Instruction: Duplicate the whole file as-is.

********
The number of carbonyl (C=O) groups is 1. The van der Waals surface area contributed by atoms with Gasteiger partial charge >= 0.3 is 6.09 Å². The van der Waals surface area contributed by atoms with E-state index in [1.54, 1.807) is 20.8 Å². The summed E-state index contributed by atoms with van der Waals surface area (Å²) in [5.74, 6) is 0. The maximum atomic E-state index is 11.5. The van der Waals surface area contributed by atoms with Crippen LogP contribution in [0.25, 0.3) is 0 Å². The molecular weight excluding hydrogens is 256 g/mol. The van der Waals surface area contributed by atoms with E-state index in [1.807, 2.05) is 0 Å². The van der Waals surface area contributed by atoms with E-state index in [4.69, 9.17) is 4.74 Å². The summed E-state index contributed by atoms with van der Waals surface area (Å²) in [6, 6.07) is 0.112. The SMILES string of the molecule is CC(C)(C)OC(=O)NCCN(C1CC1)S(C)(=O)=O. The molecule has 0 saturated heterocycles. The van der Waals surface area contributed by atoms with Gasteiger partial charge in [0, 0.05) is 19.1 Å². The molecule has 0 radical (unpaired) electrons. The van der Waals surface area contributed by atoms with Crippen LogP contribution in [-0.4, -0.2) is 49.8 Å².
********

The number of carbonyl (C=O) groups is 1. The van der Waals surface area contributed by atoms with Gasteiger partial charge >= 0.3 is 6.09 Å². The van der Waals surface area contributed by atoms with E-state index in [1.54, 1.807) is 20.8 Å². The summed E-state index contributed by atoms with van der Waals surface area (Å²) in [5.74, 6) is 0. The maximum atomic E-state index is 11.5. The van der Waals surface area contributed by atoms with Crippen LogP contribution in [0.25, 0.3) is 0 Å². The molecular weight excluding hydrogens is 256 g/mol. The van der Waals surface area contributed by atoms with E-state index in [1.807, 2.05) is 0 Å². The van der Waals surface area contributed by atoms with E-state index in [4.69, 9.17) is 4.74 Å². The summed E-state index contributed by atoms with van der Waals surface area (Å²) in [6, 6.07) is 0.112. The SMILES string of the molecule is CC(C)(C)OC(=O)NCCN(C1CC1)S(C)(=O)=O. The molecule has 0 saturated heterocycles. The van der Waals surface area contributed by atoms with Gasteiger partial charge in [0, 0.05) is 19.1 Å². The molecule has 0 radical (unpaired) electrons. The van der Waals surface area contributed by atoms with Crippen LogP contribution in [-0.4, -0.2) is 49.8 Å².